Maximum and minimum
Graft Architects has designed Vertical Village – a series of residential and office towers that has what looks to us like a futuristic skirt of photovoltaic panels. This concept achieves the dual ideal of mitigating excess solar gain inside the buildings, to keep energy needs to a minimum, and maximizing the amount of energy that the skirt of pv panels absorbs.
This is achieved by aligning the self-shaded program at the northern edge of the site along an east-west axis, which in turns reduces the penetration of low-angle sun, while positioning the solar panels so that they receive as much southern exposure as possible.
Other efforts to reduce energy loads include recycling energy or hot water collected on the solar roof back inside the building.
The ultimate mixed-use development
And what of the towers, each facing a different direction? “The residential and hotel buildings have been sliced and leaned to firstly create large scale focal points, giving a unique address to each slab, and also to create a powerful and constantly shifting skyline as one drives by,” the designers explained over on Arch Daily.
Meanwhile, beneath the skirt of panels are a series of dining, retail, and entertainment facilities that complete the ultimate mixed-use development, basically ensuring that no one living there will have to jump in their cars at all in order to meet their daily needs. Whether or not this is a good thing is still up for debate.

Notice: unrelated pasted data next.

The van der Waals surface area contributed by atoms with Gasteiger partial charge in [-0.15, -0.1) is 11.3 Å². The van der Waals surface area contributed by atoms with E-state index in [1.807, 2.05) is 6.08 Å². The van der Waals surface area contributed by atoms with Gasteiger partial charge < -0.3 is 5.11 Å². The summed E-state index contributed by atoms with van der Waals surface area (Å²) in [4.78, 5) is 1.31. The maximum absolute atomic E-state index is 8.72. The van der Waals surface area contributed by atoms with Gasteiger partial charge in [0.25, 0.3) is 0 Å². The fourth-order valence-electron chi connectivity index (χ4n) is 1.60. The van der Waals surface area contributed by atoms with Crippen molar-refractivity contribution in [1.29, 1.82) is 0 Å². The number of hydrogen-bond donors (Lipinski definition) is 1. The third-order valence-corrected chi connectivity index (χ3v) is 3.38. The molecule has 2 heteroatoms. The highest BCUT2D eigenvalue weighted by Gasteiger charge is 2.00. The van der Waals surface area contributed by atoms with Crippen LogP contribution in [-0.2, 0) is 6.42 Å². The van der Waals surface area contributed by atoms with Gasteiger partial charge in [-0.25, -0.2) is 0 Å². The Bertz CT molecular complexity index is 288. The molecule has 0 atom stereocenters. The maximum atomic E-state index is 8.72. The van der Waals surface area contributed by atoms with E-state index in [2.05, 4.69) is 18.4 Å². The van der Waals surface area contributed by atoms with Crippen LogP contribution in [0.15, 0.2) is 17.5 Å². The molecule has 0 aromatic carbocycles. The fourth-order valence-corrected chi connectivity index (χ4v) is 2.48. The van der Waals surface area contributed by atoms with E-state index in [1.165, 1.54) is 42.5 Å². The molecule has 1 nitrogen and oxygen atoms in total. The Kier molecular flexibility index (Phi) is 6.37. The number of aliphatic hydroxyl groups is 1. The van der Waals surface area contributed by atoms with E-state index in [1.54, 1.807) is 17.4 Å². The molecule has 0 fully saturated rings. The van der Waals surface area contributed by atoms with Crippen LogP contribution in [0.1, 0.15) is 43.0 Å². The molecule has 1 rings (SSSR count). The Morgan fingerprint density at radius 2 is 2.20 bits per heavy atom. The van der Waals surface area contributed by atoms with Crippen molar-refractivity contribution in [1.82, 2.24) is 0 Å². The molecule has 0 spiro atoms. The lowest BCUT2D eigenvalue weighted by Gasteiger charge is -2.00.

What architecture future do you want?
We want to hear from you: what does the future of architecture hold, particularly in Dubai, where building the biggest and baddest towers have been all the rage over the last decade or so? Will the Emirate follow Abu Dhabi’s example and incorporate a more sustainable approach to development? And what is sustainable anymore? Glass and steel? Or is there no such thing?
Give us a shout if you’re in the know.
:: Arch Daily
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